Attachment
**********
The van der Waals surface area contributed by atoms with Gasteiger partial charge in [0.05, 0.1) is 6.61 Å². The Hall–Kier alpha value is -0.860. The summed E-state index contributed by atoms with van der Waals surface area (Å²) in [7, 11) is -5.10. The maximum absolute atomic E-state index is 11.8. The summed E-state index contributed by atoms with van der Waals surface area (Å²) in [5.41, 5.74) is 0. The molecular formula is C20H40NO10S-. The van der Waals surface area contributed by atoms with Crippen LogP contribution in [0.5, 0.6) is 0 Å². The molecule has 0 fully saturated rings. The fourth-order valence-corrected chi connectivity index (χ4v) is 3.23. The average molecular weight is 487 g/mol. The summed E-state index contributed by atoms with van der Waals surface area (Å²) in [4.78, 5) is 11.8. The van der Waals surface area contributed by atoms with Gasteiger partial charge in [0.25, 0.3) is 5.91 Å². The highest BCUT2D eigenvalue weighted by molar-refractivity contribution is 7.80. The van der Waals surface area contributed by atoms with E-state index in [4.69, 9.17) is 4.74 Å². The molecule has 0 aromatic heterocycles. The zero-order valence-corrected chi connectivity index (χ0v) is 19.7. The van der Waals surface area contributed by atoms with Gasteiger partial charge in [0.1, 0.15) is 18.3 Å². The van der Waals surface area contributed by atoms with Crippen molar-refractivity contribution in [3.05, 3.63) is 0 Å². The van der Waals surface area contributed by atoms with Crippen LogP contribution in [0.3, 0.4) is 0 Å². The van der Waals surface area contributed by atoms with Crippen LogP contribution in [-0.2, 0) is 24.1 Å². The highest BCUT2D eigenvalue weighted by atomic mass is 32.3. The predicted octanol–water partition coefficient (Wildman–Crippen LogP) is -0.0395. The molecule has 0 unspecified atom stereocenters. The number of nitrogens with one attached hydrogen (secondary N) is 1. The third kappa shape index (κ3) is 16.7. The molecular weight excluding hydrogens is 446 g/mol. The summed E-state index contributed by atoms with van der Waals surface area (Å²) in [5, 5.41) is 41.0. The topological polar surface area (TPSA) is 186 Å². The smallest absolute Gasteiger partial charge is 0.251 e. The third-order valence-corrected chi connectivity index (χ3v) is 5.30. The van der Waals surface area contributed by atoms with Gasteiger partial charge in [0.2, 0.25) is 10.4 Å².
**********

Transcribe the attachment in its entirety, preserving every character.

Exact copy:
The van der Waals surface area contributed by atoms with Gasteiger partial charge in [0.05, 0.1) is 6.61 Å². The Hall–Kier alpha value is -0.860. The summed E-state index contributed by atoms with van der Waals surface area (Å²) in [7, 11) is -5.10. The maximum absolute atomic E-state index is 11.8. The summed E-state index contributed by atoms with van der Waals surface area (Å²) in [5.41, 5.74) is 0. The molecular formula is C20H40NO10S-. The van der Waals surface area contributed by atoms with Crippen LogP contribution in [0.5, 0.6) is 0 Å². The molecule has 0 fully saturated rings. The fourth-order valence-corrected chi connectivity index (χ4v) is 3.23. The average molecular weight is 487 g/mol. The summed E-state index contributed by atoms with van der Waals surface area (Å²) in [4.78, 5) is 11.8. The van der Waals surface area contributed by atoms with Gasteiger partial charge in [0.25, 0.3) is 5.91 Å². The highest BCUT2D eigenvalue weighted by molar-refractivity contribution is 7.80. The van der Waals surface area contributed by atoms with E-state index in [4.69, 9.17) is 4.74 Å². The molecule has 0 aromatic heterocycles. The zero-order valence-corrected chi connectivity index (χ0v) is 19.7. The van der Waals surface area contributed by atoms with Gasteiger partial charge in [0.1, 0.15) is 18.3 Å². The van der Waals surface area contributed by atoms with Crippen molar-refractivity contribution in [3.05, 3.63) is 0 Å². The van der Waals surface area contributed by atoms with Crippen LogP contribution in [0.3, 0.4) is 0 Å². The van der Waals surface area contributed by atoms with Crippen LogP contribution in [-0.2, 0) is 24.1 Å². The highest BCUT2D eigenvalue weighted by atomic mass is 32.3. The predicted octanol–water partition coefficient (Wildman–Crippen LogP) is -0.0395. The molecule has 0 unspecified atom stereocenters. The number of nitrogens with one attached hydrogen (secondary N) is 1. The third kappa shape index (κ3) is 16.7. The molecular weight excluding hydrogens is 446 g/mol. The summed E-state index contributed by atoms with van der Waals surface area (Å²) in [5, 5.41) is 41.0. The topological polar surface area (TPSA) is 186 Å². The smallest absolute Gasteiger partial charge is 0.251 e. The third-order valence-corrected chi connectivity index (χ3v) is 5.30. The van der Waals surface area contributed by atoms with Gasteiger partial charge in [0.2, 0.25) is 10.4 Å².